Stop Trying to Nuke Mars. Start Trying to Fix Earth.

Elon Musk has been in the news talk­ing about nuk­ing Mars. Again. Sigh. This is a pro­found­ly bad idea, and I wish some­one who oth­er­wise seems seri­ous about actu­al­ly send­ing humans to that plan­et would stop even jok­ing about it. Not only has this been tried before, here on Earth, but on Mars it wouldn’t do near­ly enough to make that plan­et hab­it­able. It is a dis­trac­tion. But let’s dig into why any­way.

Engineering our planet with nuclear weapons

There is, as you might expect, a lit­tle bit of his­to­ry around using nukes like this that is worth perus­ing here. Name­ly, that trans­form­ing the land­scape with nukes — rely­ing on their hor­rif­ic destruc­tion to act as a sort of “easy but­ton” for large projects — is as old as the bomb itself. This mind­set was oper­a­tional­ized in the U.S. and Sovi­et Union under the con­cept of Peace­ful Nuclear Explo­sions, or PNEs.

In the U.S., the gov­ern­ment called their scheme Oper­a­tion Ploughshare and from 1961 to 1977 it blew up 35 nuclear bombs see­ing how nuclear bombs might be used to ter­raform the land­scape to make it more ame­lio­ra­tive to indus­tri­al exploita­tion. The project, which Ben­jamin Sova­cool esti­mat­ed cost over $770 mil­lion, was named after the Book of Isa­iah, where in chap­ter 2 the prophet pre­dicts that the com­ing of the son of God will prompt mankind to “beat their swords into ploughshares” and give up war. The scope of the project was grandiose: nukes would widen the Pana­ma Canal, carve rail­ways through the Rocky Moun­tains, exca­vate har­bors, and expand aquifers, even drill for nat­ur­al gas.

One 1958 scheme to build a mas­sive har­bor at Cape Thomp­son on the North Slope of Alas­ka by chain­ing togeth­er five ther­monu­clear explo­sions.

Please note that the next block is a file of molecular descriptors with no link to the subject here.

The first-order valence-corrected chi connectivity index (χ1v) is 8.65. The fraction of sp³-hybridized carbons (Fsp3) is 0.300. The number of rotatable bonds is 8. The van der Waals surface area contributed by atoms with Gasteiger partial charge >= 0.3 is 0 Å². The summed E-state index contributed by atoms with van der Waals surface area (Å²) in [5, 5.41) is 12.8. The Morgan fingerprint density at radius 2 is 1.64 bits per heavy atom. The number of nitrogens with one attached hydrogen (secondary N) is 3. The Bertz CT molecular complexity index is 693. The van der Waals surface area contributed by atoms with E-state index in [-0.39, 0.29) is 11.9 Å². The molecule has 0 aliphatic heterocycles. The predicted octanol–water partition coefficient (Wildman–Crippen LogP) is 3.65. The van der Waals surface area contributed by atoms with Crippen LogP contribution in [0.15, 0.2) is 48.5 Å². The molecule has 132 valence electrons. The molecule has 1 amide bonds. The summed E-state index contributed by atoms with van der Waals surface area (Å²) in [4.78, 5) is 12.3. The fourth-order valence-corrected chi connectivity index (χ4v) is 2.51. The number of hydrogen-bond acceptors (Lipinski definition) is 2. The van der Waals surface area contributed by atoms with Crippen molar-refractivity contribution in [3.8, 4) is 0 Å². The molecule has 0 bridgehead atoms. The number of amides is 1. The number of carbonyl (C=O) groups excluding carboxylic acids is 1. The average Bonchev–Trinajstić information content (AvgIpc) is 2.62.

The most viable project for Oper­a­tion Ploughshare’s bombs was to stim­u­late nat­ur­al gas pro­duc­tion — some­thing they tried in a trio of explo­sions called Gas­bug­gy, Ruli­son, and Rio Blan­co. Despite pub­lic oppo­si­tion, espe­cial­ly to the test in Ruli­son, Col­orado, the Supreme Court declined to hear chal­lenges to the explo­sions and ruled that the explo­sions could pro­ceed. It was a dis­as­ter for the area.

Think of it like nuclear frack­ing, in that sense: it is a mechan­i­cal­ly effi­cient way of break­ing apart deep rock for­ma­tions, but by break­ing apart those rocks you desta­bi­lize the sur­round­ing land­scape which can com­pli­cate extrac­tion. Nat­ur­al gas was cer­tain­ly released by these explo­sions, but it con­tained radioac­tive mate­r­i­al from the bomb and thus use­less in a com­mer­cial set­ting. The ini­tial excite­ment about nuclear frack­ing fiz­zled out quick­ly and the exper­i­ments were nev­er repeat­ed. Under­ground nuclear explo­sions are not harm­less, though they are less harm­ful than explo­sions in the atmos­phere. These test det­o­na­tions still spread spread radioac­tive dust into the envi­ron­ment, and many of the Ploughshares sites have been effec­tive­ly quar­an­tined by the Depart­ment of Ener­gy over fears of con­t­a­m­i­na­tion.

Sci­en­tists low­ered a 13-foot by 18-inch­es diam­e­ter nuclear device into a New Mex­i­co gas well. The exper­i­men­tal 29-kilo­ton Project Gas­bug­gy bomb was det­o­nat­ed at a depth of 4,240 feet. Los Alam­os Lab pho­to.

The U.S. final­ly aban­doned Oper­a­tion Ploughshare once it proved to be extra­or­di­nar­i­ly expen­sive, polit­i­cal­ly trou­bling because of the radi­a­tion leak­age, and some­what inef­fec­tive at its intend­ed pur­pose. Put sim­ply, indi­vid­ual explo­sions were fine, but not big enough to be use­ful on an indus­tri­al scale — you would have to use a lot of nukes to get the job done. Tra­di­tion­al exca­va­tion was more cost effec­tive, and no one want­ed a bunch of under­ground nuclear explo­sions hap­pen­ing near their com­mu­ni­ties.

The Sovi­ets had their own PNE project called Nuclear Explo­sions for the Nation­al Econ­o­my (Ядерные взрывы для народного хозяйства, if you want to look it up). Unlike in the U.S., the scale of the Sovi­et test­ing was aston­ish­ing­ly broad: between 1965 and 1989 they con­duct­ed 156 PNE tests on every­thing from cre­at­ing under­ground aquifers to build­ing dams to reflec­tive seis­mol­o­gy. How­ev­er, much like in the U.S., the tests demon­strat­ed that con­tain­ing the radi­a­tion after these explo­sions was dif­fi­cult and often spoiled the intend­ed results (why cre­ate a radioac­tive water reser­voir?). The cost of drilling and set­ting the nuclear bombs was not low enough to make it a viable alter­na­tive to tra­di­tion­al exca­va­tion projects (plus the largest of the Sovi­et PNE det­o­na­tions, Cha­gan, in 1965, also like­ly vio­lat­ed the Par­tial Test Ban Treaty of 1963). Last­ly, the USSR was dis­tinct­ly neg­li­gent in how it han­dled the com­mu­ni­ties near its test sites, and the region near Semey, Kaza­khstan, where many explo­sions occurred, has been a clus­ter for radi­a­tion-induced can­cer for decades.